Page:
The three Muslim students killed in Chapel Hill on Tuesday had dedicated much of their young lives to helping Syrian war refugees and Raleigh’s homeless.
In death they are still helping.
The international spotlight on their killings has sparked donations of more than $300,000 in three days to a fund that one of the shooting victims, UNC-Chapel Hill dental student Deah Barakat, had set up for a dental aid trip to Turkey.
Now the medical aid group he worked with is opening new dental clinics named for the trio in Jordan and Turkey, and it’s planning a dental clinic for the homeless in Raleigh that will bear their names, too.
The first, named for Barakat, opened Thursday at a school for refugee kids in Reyhanli, Turkey.
“We’re very humbled by this generous community that is supporting such a great cause,” said Dr. Zaher Sahloul of Chicago, who is president of the Syrian American Medical Society. “It’s a terrible, terrible tragedy, but we’re trying to direct the energy to something constructive by focusing on the noble causes they were part of.”
By Friday night, the donations were approaching $350,000, and the society believes they could top $1 million, Sahloul said. That might seem like a lot of money, he said, but not when you consider that there are more than 3 million Syrian refugees outside the country and many more displaced within that need help.
The society runs dozens of medical facilities in several countries bordering Syria and supports nearly 100 inside its borders with a budget of just $27 million, a third of it in donated supplies.
Barakat, 23, his wife Yusor Mohammad Abu-Salha, 21, and her sister, Razan Mohammad Abu-Salha, 19, of Raleigh have been remembered since Tuesday by friends and family and on social media for their selflessness.
They cooked and delivered food on weekends to the homeless in Raleigh, and Barakat and his wife – who had just been accepted to the dental school herself – had already served on dental aid missions overseas, he in Palestine and she in Turkey.
All three planned to go this summer, even Razan, who was studying at N.C. State University to be an architect. She felt compelled to help any way she could, said her father, Dr. Mohammad Abu-Salha, in an interview Wednesday. She had asked him to buy her a ticket to Turkey a day before she was killed.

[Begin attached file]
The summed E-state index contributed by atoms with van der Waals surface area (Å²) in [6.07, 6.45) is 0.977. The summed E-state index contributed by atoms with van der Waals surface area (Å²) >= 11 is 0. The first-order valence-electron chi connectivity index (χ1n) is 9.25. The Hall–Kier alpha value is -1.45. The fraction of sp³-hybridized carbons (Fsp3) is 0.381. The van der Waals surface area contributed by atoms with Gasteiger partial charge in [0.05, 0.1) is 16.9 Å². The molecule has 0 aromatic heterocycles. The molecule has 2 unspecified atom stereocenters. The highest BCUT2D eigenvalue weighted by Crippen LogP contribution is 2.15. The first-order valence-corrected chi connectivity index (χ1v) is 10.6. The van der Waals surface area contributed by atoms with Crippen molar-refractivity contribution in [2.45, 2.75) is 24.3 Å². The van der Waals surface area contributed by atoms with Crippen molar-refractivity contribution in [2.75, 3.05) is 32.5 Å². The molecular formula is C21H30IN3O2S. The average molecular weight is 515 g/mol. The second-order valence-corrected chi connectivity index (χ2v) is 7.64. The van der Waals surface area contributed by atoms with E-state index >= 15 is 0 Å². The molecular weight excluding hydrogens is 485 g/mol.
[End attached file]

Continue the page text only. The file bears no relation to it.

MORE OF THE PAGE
Barakat and his friends organized a group of 11 dentists and dental students to go. They hoped to use the crowdfunding website YouCaring.com to raise $20,000 to pay for the supplies they would use there, said Dr. Mohammad Al-Nahhas, who founded the society’s dental program for refugees.
Now, he said, the huge outpouring of donations will help operate the society’s 30 clinics and help open six new clinics that are in the works overseas.
Al-Nahhas said Yusor and Deah were among the best volunteers he had ever worked with, and that a drawing she made by hand to show refugee children how to brush properly still hangs in the clinic where she worked last year in Turkey.
Al-Nahhas is traveling to Jordan soon and hopes to open a clinic there named after Yusor and then create another one named for Razan. But in truth, he said, all of the clinics will be a tribute to all three.
The society has just begun to plan for the Raleigh clinic, Al-Nahhas said, and is seeking a licensed dentist here to help with the legal requirements of setting it up.
Already, donations are coming in for that. The United Muslim Fund donated four new dental chairs Friday that will be in Raleigh, Sahloul said.
The Raleigh clinic will be named for all three of the students, said Al-Nahhas.
And the mission Deah had planned for the summer?
“It will still happen,” Al-Nahhas. “And more people participating, so we think it will be even bigger.”